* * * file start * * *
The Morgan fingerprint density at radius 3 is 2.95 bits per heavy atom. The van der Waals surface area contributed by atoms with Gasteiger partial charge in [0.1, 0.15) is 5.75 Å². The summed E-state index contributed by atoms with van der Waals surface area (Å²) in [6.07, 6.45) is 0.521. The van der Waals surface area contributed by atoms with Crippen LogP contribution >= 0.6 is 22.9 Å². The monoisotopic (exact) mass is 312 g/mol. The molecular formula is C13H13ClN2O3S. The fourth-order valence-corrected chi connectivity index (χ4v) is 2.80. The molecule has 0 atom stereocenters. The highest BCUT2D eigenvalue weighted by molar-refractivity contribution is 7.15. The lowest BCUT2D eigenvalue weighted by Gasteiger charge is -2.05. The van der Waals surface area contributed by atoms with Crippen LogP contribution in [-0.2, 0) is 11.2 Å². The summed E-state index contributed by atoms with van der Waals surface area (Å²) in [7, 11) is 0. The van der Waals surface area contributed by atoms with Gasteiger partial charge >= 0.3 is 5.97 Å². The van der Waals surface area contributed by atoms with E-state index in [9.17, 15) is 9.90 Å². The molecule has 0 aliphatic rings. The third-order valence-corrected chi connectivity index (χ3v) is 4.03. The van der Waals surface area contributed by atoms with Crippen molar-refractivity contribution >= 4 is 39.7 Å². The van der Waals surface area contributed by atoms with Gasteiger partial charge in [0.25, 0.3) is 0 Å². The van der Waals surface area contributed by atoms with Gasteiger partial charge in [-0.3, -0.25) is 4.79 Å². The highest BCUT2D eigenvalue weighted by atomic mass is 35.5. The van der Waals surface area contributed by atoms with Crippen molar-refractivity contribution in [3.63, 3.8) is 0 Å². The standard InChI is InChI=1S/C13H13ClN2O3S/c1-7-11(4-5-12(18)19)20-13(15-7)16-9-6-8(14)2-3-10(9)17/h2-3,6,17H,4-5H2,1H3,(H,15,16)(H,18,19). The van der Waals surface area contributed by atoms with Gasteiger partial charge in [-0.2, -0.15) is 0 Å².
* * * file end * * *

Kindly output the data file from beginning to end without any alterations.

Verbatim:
The Morgan fingerprint density at radius 3 is 2.95 bits per heavy atom. The van der Waals surface area contributed by atoms with Gasteiger partial charge in [0.1, 0.15) is 5.75 Å². The summed E-state index contributed by atoms with van der Waals surface area (Å²) in [6.07, 6.45) is 0.521. The van der Waals surface area contributed by atoms with Crippen LogP contribution >= 0.6 is 22.9 Å². The monoisotopic (exact) mass is 312 g/mol. The molecular formula is C13H13ClN2O3S. The fourth-order valence-corrected chi connectivity index (χ4v) is 2.80. The molecule has 0 atom stereocenters. The highest BCUT2D eigenvalue weighted by molar-refractivity contribution is 7.15. The lowest BCUT2D eigenvalue weighted by Gasteiger charge is -2.05. The van der Waals surface area contributed by atoms with Crippen LogP contribution in [-0.2, 0) is 11.2 Å². The summed E-state index contributed by atoms with van der Waals surface area (Å²) in [7, 11) is 0. The van der Waals surface area contributed by atoms with Gasteiger partial charge >= 0.3 is 5.97 Å². The van der Waals surface area contributed by atoms with E-state index in [9.17, 15) is 9.90 Å². The molecule has 0 aliphatic rings. The third-order valence-corrected chi connectivity index (χ3v) is 4.03. The van der Waals surface area contributed by atoms with Crippen molar-refractivity contribution >= 4 is 39.7 Å². The van der Waals surface area contributed by atoms with Gasteiger partial charge in [0.25, 0.3) is 0 Å². The van der Waals surface area contributed by atoms with Gasteiger partial charge in [-0.3, -0.25) is 4.79 Å². The highest BCUT2D eigenvalue weighted by atomic mass is 35.5. The van der Waals surface area contributed by atoms with Crippen molar-refractivity contribution in [3.63, 3.8) is 0 Å². The standard InChI is InChI=1S/C13H13ClN2O3S/c1-7-11(4-5-12(18)19)20-13(15-7)16-9-6-8(14)2-3-10(9)17/h2-3,6,17H,4-5H2,1H3,(H,15,16)(H,18,19). The van der Waals surface area contributed by atoms with Gasteiger partial charge in [-0.2, -0.15) is 0 Å².